Over-the-air updates are (usually) wonderful. They mean fewer trips to the dealer to apply software fixes to your car and updating your vehicle with new features Tesla-style. More and more vehicles capable of receiving these updates are being built, but not all of these cars are getting them very frequently. Those that are—well, they seem to be running into weird problems. So what's the deal?
Ford CEO Jim Farley recently touched on this topic during an interview on the Fully Charged Podcast. The answer boils down to a deep-rooted manufacturing and procurement process long utilized by legacy automakers: outsourcing components.
Ford—like many other automakers—outsources a lot of its small electronic components. We're talking about engine control units, infotainment units, and other specialty bits that require not just building hardware, but also building machine-level code and complex software to interact with a vehicle.
"We farmed out all the modules that control the vehicles to our suppliers because we could bid them against each other," said Farley. "So Bosch should do the body control module, someone else to do the seat control module, someone else to do the engine control module. We have about 150 of these modules with semiconductors all through the car."
What makes matters even more complicated is that automakers don't just choose a single supplier to build all of these outsourced parts. As Farley noted, marques often use a bidding process to make specific parts more cost-effective. And at the end of the day, it's up to the automaker to make these parts talk to one another, which is a laborious task on its own.
Tesla—which popularized OTA updates with new features and a quick turnaround—earned some notoriety during the pandemic by manufacturing its own components that run Tesla's own custom-embedded software, effectively allowing it to overcome some supply chain issues. Of course, Tesla does still outsource some parts to manufacturing giants like Foxconn, but the majority of its software is reportedly sourced in-house.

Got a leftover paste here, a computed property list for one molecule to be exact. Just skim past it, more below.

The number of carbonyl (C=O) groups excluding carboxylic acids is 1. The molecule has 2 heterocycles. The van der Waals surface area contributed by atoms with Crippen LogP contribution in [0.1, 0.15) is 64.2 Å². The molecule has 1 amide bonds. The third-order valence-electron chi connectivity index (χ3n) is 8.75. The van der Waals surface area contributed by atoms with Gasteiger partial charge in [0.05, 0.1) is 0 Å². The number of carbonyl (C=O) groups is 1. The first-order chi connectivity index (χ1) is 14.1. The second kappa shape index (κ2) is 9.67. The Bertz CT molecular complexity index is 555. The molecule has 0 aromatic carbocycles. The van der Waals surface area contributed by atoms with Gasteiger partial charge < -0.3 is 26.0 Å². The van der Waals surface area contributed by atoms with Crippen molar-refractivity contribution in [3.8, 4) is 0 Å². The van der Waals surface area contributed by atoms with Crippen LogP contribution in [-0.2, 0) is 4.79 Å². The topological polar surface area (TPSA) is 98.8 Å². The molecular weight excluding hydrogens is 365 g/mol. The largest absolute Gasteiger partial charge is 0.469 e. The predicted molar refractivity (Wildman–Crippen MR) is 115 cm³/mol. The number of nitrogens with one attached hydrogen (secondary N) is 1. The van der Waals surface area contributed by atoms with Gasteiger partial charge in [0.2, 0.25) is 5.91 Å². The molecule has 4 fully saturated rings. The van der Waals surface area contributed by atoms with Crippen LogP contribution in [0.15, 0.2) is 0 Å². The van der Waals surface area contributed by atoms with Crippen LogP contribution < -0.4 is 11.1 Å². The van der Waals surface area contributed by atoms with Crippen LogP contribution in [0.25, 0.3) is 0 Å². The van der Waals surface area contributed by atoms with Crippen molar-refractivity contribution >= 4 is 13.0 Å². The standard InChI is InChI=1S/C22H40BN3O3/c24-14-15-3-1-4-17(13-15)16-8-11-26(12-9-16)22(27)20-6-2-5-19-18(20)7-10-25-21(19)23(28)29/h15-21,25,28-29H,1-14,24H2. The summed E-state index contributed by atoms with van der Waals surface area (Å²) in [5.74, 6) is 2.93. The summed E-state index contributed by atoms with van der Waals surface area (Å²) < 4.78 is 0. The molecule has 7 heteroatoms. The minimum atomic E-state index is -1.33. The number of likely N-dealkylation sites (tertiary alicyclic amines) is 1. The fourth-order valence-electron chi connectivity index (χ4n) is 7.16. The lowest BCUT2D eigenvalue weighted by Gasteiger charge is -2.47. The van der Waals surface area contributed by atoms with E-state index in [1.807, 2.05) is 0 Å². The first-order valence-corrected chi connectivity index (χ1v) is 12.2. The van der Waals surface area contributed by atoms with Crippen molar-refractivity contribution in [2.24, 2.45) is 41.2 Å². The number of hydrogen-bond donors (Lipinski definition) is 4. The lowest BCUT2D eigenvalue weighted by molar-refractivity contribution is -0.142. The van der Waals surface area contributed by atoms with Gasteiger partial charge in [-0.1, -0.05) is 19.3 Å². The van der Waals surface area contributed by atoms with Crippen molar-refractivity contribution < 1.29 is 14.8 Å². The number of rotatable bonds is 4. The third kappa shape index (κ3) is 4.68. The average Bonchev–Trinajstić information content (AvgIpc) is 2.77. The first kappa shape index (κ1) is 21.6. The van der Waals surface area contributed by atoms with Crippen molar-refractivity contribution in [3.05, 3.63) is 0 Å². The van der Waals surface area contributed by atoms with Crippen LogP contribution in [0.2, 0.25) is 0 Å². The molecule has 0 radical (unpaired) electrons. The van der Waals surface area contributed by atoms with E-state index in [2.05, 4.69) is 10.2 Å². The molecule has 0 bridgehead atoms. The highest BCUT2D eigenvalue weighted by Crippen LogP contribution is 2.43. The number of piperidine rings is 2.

For Ford (and many other OEMs), outsourcing critical components is a means of cost saving. The automaker doesn't have to worry about building the hardware, and it also doesn't have to factor in building and maintaining the underlying software embedded in the system. The flip side is that the software itself often isn't even owned by Ford, which makes issuing, testing, and pushing OTA updates even more complicated than you'd think.
"The problem is that the software is all written by 150 different companies and they don't talk to each other," Farley said. "So even though it says Ford on the front, I actually have to go to Bosch to get permission to change their seat control software. Even if I had a high-speed modem in the vehicle and I had the ability to write their software, it's actually their IP. We call it the 'loose confederation of software providers.' One-hundred-fifty completely different software programming languages. All the structure of the software is different. It's millions [of lines] of code."
"What we've learned about electrification is it's actually not about propulsion systems; it's really about what you can do outside of the propulsion system, and also the software," said Farley. Note that the first generation of Ford's EVs were "analog products" and that Ford intends to ensure that its future products would be digital.
"That's why at Ford we've decided in the second-generation [EV] product to completely insource electric architecture," Farley continued. "To do that you need to write all the software yourself—but just remember car companies haven't written software like this, ever. They've never written software. So we're literally writing the software to operate the vehicle for the first time ever."
It would appear that Ford's future goal would be to ultimately collapse the software (and potentially hardware) side of electronics manufacturing back in-house. The good news is that owners of future Ford EV products may potentially avoid the long delays of receiving OTA updates, though this consequently means customers purchasing Ford's "analog" first-generation EV products may be stuck with the existing red-taped method of updates that they are already accustomed to.
Thankfully, those new customers might not have long to wait. Ford's next-generation EV architecture is said to release in 2025. The automaker will reportedly launch its Project T3 ("Trust The Truck") that year, which is built on its next-generation EV architecture and assembled at Ford's Blue Oval City mega campus.
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